Why “Hit the Ground Running” is the Last Thing Leaders Should Say

As a culture enthusiast and researcher, I’m always interested in learning more about what is going on in an organization and the potential causes that result in obstructive outcomes to individual and organizational goals. I’ve learned that people typically don’t set out to fail. When failure or setbacks occur, it’s often because of miscommunication, unclear expectations, or some type of conflict. Telling someone to hit the ground running is like giving them the keys to the car and saying do whatever you need to do to get to where you need to go. Sounds good on the surface, but in reality, it’s a terrible idea. If you own the car and are accountable for their safety and the outcomes of the journey, you have to do more than hand them the keys.

I recall being given the keys to a brand-new, shiny organizational car. I was a top performer in a prior organization and followed the CEO to this new company, so he knew my talent and capability. He said, “Pam, do what you do; we need to get this department into compliance.” So, off I go, and down I went. I still have bruises from that crash. I knew MY stuff; I just didn’t know THEIRS – at least not well enough to hit the ground running. Both the CEO and I made a fatal mistake: while the work was the same, the people were not. People are the bedrock of culture. They could care less about my talent in this family-oriented culture. Coming from a results-driven culture, I behaved like a Formula 1 driver with no Team Strategy, and I crashed at every turn.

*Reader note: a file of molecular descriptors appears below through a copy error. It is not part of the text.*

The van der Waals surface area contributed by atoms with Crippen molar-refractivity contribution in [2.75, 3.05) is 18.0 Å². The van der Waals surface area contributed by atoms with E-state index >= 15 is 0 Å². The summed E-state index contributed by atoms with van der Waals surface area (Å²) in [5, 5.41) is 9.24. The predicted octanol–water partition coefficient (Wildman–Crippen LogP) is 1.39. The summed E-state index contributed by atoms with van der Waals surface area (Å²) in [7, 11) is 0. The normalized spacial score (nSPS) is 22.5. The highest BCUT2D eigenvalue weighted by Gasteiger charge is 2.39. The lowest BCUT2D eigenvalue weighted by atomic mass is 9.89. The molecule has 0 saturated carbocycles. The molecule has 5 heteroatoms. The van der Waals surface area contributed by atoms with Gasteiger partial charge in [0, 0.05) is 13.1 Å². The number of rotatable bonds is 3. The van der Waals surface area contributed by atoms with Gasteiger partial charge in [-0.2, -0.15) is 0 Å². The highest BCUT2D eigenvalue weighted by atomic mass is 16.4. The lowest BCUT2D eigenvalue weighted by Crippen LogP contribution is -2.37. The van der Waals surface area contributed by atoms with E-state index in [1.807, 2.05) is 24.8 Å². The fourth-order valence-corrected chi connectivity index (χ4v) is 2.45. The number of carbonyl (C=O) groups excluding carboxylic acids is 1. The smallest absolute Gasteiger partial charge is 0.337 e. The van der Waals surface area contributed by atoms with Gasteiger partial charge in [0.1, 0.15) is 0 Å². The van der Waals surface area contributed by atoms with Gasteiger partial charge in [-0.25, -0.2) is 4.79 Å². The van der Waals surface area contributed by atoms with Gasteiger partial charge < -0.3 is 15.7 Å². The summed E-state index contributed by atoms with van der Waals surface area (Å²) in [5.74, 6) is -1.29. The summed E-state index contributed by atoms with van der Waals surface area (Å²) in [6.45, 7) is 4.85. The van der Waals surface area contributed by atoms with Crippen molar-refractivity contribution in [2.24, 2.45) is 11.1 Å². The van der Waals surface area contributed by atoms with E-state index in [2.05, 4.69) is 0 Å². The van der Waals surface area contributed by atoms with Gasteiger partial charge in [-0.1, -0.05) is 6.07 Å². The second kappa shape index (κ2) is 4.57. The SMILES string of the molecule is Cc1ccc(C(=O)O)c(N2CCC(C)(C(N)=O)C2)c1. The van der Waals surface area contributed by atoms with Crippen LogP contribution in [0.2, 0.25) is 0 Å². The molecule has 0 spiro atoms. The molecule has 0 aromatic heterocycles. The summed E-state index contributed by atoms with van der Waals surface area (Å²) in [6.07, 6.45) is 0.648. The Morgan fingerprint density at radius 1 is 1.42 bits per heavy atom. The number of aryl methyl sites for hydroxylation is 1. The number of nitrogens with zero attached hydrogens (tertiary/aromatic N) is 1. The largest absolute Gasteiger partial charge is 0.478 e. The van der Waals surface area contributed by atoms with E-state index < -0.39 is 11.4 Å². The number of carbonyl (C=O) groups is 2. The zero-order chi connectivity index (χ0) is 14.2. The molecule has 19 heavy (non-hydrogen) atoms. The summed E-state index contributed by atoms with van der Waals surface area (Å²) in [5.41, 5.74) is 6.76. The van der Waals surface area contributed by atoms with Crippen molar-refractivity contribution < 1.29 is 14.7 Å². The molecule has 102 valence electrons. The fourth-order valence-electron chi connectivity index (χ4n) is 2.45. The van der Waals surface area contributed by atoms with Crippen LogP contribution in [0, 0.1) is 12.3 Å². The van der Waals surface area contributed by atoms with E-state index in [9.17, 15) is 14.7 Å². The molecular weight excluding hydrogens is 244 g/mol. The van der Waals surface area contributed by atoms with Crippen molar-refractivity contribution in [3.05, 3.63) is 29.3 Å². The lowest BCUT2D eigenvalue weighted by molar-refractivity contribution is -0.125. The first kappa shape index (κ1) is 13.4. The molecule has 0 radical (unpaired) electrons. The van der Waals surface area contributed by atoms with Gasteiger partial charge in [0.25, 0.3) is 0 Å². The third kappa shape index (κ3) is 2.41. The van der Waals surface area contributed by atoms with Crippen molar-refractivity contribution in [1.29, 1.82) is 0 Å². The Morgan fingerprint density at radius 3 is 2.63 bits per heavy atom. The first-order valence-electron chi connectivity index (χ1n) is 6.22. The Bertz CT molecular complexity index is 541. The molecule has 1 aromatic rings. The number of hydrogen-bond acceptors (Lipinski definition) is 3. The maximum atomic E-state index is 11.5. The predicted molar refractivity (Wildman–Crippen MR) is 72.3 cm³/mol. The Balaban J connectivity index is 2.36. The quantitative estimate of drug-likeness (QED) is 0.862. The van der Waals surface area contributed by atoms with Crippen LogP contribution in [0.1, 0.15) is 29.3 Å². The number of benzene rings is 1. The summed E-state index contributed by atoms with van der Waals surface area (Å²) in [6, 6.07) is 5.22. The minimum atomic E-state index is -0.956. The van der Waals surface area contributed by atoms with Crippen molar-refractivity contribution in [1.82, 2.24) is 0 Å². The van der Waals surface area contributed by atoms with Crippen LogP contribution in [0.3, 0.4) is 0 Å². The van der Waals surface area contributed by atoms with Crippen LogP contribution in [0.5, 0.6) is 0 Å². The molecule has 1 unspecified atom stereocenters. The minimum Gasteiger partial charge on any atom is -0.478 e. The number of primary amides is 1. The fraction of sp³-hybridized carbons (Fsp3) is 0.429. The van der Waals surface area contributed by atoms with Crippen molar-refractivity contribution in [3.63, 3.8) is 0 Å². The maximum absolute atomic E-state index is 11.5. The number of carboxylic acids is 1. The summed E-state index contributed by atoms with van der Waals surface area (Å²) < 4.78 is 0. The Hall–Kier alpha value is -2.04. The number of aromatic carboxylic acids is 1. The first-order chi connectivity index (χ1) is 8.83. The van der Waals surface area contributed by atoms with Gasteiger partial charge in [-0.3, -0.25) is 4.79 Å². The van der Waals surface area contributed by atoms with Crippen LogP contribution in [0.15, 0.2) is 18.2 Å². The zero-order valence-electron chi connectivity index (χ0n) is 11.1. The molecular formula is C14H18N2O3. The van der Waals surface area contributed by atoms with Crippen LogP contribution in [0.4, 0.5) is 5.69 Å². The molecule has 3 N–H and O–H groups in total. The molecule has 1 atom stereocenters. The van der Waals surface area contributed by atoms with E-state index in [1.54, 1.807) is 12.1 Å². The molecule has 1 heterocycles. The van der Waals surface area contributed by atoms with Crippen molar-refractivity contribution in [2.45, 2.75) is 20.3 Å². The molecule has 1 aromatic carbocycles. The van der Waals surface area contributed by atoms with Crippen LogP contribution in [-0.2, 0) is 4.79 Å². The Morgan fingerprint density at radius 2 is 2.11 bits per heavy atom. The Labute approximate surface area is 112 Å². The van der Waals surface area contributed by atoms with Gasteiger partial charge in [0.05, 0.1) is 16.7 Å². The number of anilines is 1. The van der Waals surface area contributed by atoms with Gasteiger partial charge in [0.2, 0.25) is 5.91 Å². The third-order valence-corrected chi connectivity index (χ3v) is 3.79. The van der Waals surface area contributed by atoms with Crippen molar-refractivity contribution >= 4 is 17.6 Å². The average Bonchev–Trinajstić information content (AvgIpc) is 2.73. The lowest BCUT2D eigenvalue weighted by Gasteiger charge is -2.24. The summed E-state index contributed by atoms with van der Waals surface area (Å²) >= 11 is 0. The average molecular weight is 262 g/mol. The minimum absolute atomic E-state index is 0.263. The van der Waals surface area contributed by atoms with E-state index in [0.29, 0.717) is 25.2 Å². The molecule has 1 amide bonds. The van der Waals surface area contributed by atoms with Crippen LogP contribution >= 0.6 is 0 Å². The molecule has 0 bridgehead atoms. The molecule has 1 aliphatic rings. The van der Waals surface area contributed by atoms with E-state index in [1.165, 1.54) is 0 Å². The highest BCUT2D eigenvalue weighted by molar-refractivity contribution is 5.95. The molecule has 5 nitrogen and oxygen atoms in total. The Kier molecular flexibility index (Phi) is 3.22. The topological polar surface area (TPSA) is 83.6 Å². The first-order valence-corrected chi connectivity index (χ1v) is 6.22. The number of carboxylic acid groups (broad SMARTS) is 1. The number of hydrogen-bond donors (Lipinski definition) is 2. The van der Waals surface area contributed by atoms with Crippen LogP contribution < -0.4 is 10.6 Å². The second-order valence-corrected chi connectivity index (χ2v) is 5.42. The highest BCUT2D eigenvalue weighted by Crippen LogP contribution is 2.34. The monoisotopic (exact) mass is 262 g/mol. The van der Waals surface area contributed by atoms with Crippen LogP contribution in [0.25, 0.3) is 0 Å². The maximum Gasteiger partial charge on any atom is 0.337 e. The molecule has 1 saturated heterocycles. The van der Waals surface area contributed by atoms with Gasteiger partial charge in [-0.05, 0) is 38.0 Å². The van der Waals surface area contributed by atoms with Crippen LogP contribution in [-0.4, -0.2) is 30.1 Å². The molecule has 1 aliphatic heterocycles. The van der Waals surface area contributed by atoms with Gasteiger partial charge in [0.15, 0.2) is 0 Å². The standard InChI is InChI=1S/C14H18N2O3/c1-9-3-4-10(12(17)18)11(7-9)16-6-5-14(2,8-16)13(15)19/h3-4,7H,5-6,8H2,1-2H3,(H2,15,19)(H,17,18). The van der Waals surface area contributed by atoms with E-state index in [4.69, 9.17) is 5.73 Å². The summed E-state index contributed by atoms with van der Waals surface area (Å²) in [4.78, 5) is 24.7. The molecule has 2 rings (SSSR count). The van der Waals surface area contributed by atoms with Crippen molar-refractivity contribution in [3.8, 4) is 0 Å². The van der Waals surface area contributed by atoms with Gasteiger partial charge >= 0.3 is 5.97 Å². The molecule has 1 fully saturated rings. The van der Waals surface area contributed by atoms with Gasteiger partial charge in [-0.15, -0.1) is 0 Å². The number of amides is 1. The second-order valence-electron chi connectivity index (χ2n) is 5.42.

What happened next changed everything. In my frustration, a kind older leader sat me down and told me that in their (family) culture, no one cared about my talent or my goals because they didn’t know me, and I wasn’t taking the time to get to know them. I had to involve them more. I had to get their buy-in and support in order to achieve OUR objectives. I pivoted and made MY objectives OUR objectives and brought the family along for the ride. From there, things got impressively better. Did my kind advisor specifically say “family”? No, but the way she described the culture told me everything about what I needed to have a sense of belonging and to have my voice heard.

Did this shift require me to develop new skills? Yes.

Was the shift challenging? Yes. It took a minute to shift my mindset and perspective. At times, I wanted to abandon the job because the learning curve was fast and furious. But I didn’t.

How long did it take? I spent the remainder of the year making adjustments, learning how they did things, and how to build better relationships to influence the change that was needed.

What surprised me most? The amount of time it took to get full compliance and buy-in. This is where I learned that it takes at least a year to understand how to navigate an organization’s culture. Understanding the various business cycles is best learned through experience. This is why culture change is a challenging process. It takes time because mindsets, behaviors, policies, practices, and methodologies are baked into the “current way,” and all of you reading this know how challenging it is to get people to change their thinking.

Did we wait a year for success? No, but it was incremental. It required a reset of expectations for both myself and the CEO.

If someone tells you to “hit the ground running,” don’t run; walk instead.